As something historically used to document reality the photograph has associations of veracity. Well used terms such as ‘photographic evidence’ and the saying ‘the camera never lies’ are testament to this. While the arrival of digital technology and its potential for manipulation has undoubtedly shaken our belief in the photographic image, even since its advent, the medium has been subverted to throw into question established notions of the world around us. Be this through deliberate deception or as a result of misinterpretation due to the ambiguities of the medium. The artists in this exhibition exploit a broad range of tools available to them, playing with perspective, scale, digital sleight of hand or light itself to engage us by making us question what we see.
Core Gallery itself is an artist led space with a dynamic exhibition programme, which offers the opportunity for invited artists and curators to challenge and explore their own practices. Putting the freshest work from both local and international art spheres on public display, Core Gallery intends to develop the strengths of the existing arts sector in Deptford, by expanding its borders and bringing a wealth of talent and diversity to the Deptford scene."
Nick Kaplony, July 2011
Review of Trick of Light in Artist Newsletter, 2011
SHOW BATTERSEA, Royal College of Art, Installation photograph, 2011
Press: http://www.troikaeditions.co.uk/troikata… http://artcritiqued.com/2011/07/05/world…
“Nadege Meriau's work catches you on an immediate elemental visceral level and pulls you in (...) Suddenly you are looking at pictures that are dealing with the creation of the world. Fire, ice, rivers of magma, rivers of blood, light, darkness, a riot of colour, a journey to the center of the earth.Stepping forward it becomes clear that this is photography not painting, and seconds later the realization that these are not otherworldly subterranean landscapes but intriguing photographs of cleverly manipulated bread and fruit. This spins you off into seeing bread as truly the stuff of life. These pieces show a willingness to grapple with the big issues while maintaining a very healthy sense of exploration.”Gareth Harris.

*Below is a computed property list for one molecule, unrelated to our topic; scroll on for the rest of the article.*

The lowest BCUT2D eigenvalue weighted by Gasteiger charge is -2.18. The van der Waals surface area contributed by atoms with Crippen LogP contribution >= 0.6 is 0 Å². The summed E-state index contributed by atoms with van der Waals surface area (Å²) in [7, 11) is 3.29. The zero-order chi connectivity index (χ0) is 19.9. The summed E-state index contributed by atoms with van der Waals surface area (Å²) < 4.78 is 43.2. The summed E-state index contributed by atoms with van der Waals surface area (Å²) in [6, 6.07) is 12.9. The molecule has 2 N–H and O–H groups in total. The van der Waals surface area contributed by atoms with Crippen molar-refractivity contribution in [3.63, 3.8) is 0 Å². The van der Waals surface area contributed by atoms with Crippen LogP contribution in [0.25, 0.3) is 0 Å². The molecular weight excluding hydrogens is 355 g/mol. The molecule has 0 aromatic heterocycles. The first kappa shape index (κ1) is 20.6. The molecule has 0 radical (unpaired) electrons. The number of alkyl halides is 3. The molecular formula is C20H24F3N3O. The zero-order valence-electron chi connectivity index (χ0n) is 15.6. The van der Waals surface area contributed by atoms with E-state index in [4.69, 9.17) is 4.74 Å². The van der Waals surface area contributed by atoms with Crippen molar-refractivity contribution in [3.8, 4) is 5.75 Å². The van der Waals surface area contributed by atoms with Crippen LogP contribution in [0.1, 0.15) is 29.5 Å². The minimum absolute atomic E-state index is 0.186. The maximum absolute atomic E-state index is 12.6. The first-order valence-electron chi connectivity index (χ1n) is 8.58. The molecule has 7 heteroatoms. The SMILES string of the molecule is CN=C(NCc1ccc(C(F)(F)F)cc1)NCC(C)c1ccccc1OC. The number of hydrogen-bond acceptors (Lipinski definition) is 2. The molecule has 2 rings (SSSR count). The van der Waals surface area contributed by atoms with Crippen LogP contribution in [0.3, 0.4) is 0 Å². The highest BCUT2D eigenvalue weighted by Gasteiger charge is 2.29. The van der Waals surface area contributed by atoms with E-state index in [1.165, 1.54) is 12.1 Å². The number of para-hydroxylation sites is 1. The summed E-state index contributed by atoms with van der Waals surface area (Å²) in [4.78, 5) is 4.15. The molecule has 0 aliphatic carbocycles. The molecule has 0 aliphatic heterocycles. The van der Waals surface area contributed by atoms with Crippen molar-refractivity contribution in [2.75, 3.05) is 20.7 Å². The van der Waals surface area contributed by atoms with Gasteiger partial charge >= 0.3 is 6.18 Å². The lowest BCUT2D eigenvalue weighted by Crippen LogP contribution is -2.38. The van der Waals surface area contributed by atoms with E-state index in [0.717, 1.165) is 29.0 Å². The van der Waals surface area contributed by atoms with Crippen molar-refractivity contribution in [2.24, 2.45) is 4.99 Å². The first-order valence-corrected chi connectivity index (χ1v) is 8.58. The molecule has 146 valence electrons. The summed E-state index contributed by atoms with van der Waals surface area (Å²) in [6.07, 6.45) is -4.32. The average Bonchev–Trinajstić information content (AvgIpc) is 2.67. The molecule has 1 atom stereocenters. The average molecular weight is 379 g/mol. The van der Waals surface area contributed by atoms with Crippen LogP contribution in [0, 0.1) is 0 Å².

Harcover,"The first publication of the current photographic and moving image practices of young artists who graduated from the Royal College of Art, London, in 2011" http://blackdogonline.com/all-books/hard…
These works explore the need for a secret hiding place, a space of comfort and safety we can retreat to and gather ourselves.
Cryptic coloration is one of nature’s survival mechanisms, a widespread strategy for predatory or protective behaviour used by animals to hunt or hide.
In human terms, camouflage evokes the boundary between the visible and the invisible, the public and the private, culture and nature.